Astronomers have discovered the most distant quasar in the universe


01/07/2011

The team of European astronomers using the Very Large Telescope (VLT) of the European Southern Observatory and other telescopes discovered and explored the most distant quasar found out today. This bright star beacon, a source of energy for which is the black hole mass of two billion Suns, is, by far, the brightest object found in the young universe. The results will be published in the journal Nature on June 30. "This quasar - a bright representative of the early universe. This is a very rare object that will help us to understand how supermassive black holes were formed within a few million years after the Big Bang," - said Stephen Warren, head of the komandy.Kvazary - it’s very bright distant galaxies, the source of energy which are supermassive black holes at their center. This incredibly bright light makes them space beacons that can open a lot about the history of the formation of the first stars and galaxies. Open quasar, called ULAS J1120 +0641, appeared before us as he was just 770 million years after the Big Bang (redshift 7.1). Among the objects bright enough for detailed study, it is the most remote. Next on the remoteness of the quasar appears to us as he has been through 870 million years after the Big Bang (redshift 6.4). More distant objects can not be detected in the visible spectrum as their radiation stretched expanding universe becomes infrared at time falling to the earth. For the collection and analysis of information on space objects in the infrared study was conducted UKIRT Infrared Deep Sky Survey (UKIDSS). A team of astronomers has tested millions of objects in the UKIDSS database to find those that may be distant quasars and their efforts were crowned with success.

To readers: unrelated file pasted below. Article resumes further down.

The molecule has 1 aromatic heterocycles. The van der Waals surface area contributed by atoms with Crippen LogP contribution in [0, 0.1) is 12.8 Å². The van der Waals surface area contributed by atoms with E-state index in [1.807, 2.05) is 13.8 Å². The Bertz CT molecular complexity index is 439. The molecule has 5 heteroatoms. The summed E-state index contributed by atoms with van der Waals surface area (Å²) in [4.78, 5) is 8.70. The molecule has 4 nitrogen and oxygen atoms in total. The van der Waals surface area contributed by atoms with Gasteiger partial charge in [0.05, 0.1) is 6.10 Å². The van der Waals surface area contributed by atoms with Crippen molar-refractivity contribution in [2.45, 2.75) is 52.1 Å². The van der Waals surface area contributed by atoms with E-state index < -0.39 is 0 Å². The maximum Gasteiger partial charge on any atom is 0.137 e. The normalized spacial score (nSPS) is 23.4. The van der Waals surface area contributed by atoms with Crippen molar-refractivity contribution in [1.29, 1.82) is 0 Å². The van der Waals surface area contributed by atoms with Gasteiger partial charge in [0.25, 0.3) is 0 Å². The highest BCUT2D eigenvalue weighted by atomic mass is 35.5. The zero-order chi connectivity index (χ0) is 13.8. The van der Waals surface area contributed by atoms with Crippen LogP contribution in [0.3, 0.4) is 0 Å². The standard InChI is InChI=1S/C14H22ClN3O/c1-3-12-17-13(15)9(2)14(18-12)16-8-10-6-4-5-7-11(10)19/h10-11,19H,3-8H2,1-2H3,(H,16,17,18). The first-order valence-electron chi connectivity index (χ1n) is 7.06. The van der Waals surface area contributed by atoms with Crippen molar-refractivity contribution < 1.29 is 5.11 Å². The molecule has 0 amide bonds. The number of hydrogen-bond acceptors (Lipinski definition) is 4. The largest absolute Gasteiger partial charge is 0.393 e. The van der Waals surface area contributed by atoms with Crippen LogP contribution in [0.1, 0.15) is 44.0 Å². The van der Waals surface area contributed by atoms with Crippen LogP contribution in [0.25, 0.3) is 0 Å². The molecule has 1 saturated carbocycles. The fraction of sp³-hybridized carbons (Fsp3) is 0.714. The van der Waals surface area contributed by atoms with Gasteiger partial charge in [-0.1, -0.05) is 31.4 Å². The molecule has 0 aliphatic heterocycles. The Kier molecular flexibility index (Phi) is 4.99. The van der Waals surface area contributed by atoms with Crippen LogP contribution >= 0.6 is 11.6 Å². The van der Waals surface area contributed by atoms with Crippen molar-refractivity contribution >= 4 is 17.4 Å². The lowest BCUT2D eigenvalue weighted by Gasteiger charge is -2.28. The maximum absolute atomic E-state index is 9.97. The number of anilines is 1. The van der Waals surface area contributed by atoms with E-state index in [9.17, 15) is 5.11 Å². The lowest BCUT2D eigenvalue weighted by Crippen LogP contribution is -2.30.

"It took us five years to find this object," - said Bram Venemans, one of the study’s authors. "We were looking for a quasar with the displacement of more than 6.5. Detection of even more distant object with a redshift greater than seven, it was an unexpected surprise." "We think that the whole sky just typed more than a hundred quasars with redshifts greater than 7", - concluded Daniel Mortlock, the leading author of the study. "For the detection of the object required to expend considerable effort, but they were worth it, because this discovery will reveal the secrets of the early universe." Original: Physorg


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